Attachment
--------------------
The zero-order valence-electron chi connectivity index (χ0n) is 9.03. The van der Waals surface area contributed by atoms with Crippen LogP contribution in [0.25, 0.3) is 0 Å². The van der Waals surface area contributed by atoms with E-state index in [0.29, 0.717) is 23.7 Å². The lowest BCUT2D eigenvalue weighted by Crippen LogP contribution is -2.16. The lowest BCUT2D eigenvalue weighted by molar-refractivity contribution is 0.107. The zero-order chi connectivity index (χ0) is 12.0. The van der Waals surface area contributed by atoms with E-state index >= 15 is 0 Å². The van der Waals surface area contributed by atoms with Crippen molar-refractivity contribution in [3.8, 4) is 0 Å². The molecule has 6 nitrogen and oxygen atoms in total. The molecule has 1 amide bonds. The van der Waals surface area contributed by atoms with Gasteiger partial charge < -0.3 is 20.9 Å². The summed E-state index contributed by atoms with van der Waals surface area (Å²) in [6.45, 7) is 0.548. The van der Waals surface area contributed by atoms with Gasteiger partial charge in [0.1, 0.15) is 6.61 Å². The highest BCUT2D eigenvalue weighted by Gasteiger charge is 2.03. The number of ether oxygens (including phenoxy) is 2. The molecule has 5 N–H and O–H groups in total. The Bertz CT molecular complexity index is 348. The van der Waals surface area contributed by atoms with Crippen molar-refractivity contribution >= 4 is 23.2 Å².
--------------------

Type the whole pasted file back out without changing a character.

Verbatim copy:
The zero-order valence-electron chi connectivity index (χ0n) is 9.03. The van der Waals surface area contributed by atoms with Crippen LogP contribution in [0.25, 0.3) is 0 Å². The van der Waals surface area contributed by atoms with E-state index in [0.29, 0.717) is 23.7 Å². The lowest BCUT2D eigenvalue weighted by Crippen LogP contribution is -2.16. The lowest BCUT2D eigenvalue weighted by molar-refractivity contribution is 0.107. The zero-order chi connectivity index (χ0) is 12.0. The van der Waals surface area contributed by atoms with E-state index >= 15 is 0 Å². The van der Waals surface area contributed by atoms with Crippen molar-refractivity contribution in [3.8, 4) is 0 Å². The molecule has 6 nitrogen and oxygen atoms in total. The molecule has 1 amide bonds. The van der Waals surface area contributed by atoms with Gasteiger partial charge < -0.3 is 20.9 Å². The summed E-state index contributed by atoms with van der Waals surface area (Å²) in [6.45, 7) is 0.548. The van der Waals surface area contributed by atoms with Gasteiger partial charge in [0.1, 0.15) is 6.61 Å². The highest BCUT2D eigenvalue weighted by Gasteiger charge is 2.03. The number of ether oxygens (including phenoxy) is 2. The molecule has 5 N–H and O–H groups in total. The Bertz CT molecular complexity index is 348. The van der Waals surface area contributed by atoms with Crippen molar-refractivity contribution >= 4 is 23.2 Å².